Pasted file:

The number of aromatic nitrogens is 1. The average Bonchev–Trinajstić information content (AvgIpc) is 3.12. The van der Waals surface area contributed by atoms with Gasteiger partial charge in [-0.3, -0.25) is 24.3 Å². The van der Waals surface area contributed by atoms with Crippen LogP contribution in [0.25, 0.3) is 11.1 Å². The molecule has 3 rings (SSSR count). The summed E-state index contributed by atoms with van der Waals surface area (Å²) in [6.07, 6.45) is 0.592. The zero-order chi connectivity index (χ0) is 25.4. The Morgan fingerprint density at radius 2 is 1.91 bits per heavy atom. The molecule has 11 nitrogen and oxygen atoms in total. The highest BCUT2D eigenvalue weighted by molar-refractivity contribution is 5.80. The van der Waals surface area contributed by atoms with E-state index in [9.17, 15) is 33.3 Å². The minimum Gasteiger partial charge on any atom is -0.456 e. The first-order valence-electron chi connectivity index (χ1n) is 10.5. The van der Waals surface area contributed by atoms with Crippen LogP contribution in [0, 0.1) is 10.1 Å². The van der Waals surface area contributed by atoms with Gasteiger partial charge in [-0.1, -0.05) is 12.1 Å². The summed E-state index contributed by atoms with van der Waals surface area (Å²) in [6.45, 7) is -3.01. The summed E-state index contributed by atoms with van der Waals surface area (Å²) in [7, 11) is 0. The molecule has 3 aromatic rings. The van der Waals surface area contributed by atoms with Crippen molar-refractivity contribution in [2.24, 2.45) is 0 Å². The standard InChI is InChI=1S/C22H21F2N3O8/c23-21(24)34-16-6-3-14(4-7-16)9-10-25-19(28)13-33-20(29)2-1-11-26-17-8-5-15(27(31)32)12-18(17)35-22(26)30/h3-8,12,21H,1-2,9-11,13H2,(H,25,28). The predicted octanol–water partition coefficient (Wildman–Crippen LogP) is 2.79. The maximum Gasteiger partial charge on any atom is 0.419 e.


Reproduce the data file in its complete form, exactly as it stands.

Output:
The number of aromatic nitrogens is 1. The average Bonchev–Trinajstić information content (AvgIpc) is 3.12. The van der Waals surface area contributed by atoms with Gasteiger partial charge in [-0.3, -0.25) is 24.3 Å². The van der Waals surface area contributed by atoms with Crippen LogP contribution in [0.25, 0.3) is 11.1 Å². The molecule has 3 rings (SSSR count). The summed E-state index contributed by atoms with van der Waals surface area (Å²) in [6.07, 6.45) is 0.592. The zero-order chi connectivity index (χ0) is 25.4. The Morgan fingerprint density at radius 2 is 1.91 bits per heavy atom. The molecule has 11 nitrogen and oxygen atoms in total. The highest BCUT2D eigenvalue weighted by molar-refractivity contribution is 5.80. The van der Waals surface area contributed by atoms with E-state index in [9.17, 15) is 33.3 Å². The minimum Gasteiger partial charge on any atom is -0.456 e. The first-order valence-electron chi connectivity index (χ1n) is 10.5. The van der Waals surface area contributed by atoms with Crippen LogP contribution in [0, 0.1) is 10.1 Å². The van der Waals surface area contributed by atoms with Gasteiger partial charge in [-0.1, -0.05) is 12.1 Å². The summed E-state index contributed by atoms with van der Waals surface area (Å²) in [6.45, 7) is -3.01. The summed E-state index contributed by atoms with van der Waals surface area (Å²) in [7, 11) is 0. The molecule has 3 aromatic rings. The van der Waals surface area contributed by atoms with Crippen molar-refractivity contribution in [2.24, 2.45) is 0 Å². The standard InChI is InChI=1S/C22H21F2N3O8/c23-21(24)34-16-6-3-14(4-7-16)9-10-25-19(28)13-33-20(29)2-1-11-26-17-8-5-15(27(31)32)12-18(17)35-22(26)30/h3-8,12,21H,1-2,9-11,13H2,(H,25,28). The predicted octanol–water partition coefficient (Wildman–Crippen LogP) is 2.79. The maximum Gasteiger partial charge on any atom is 0.419 e.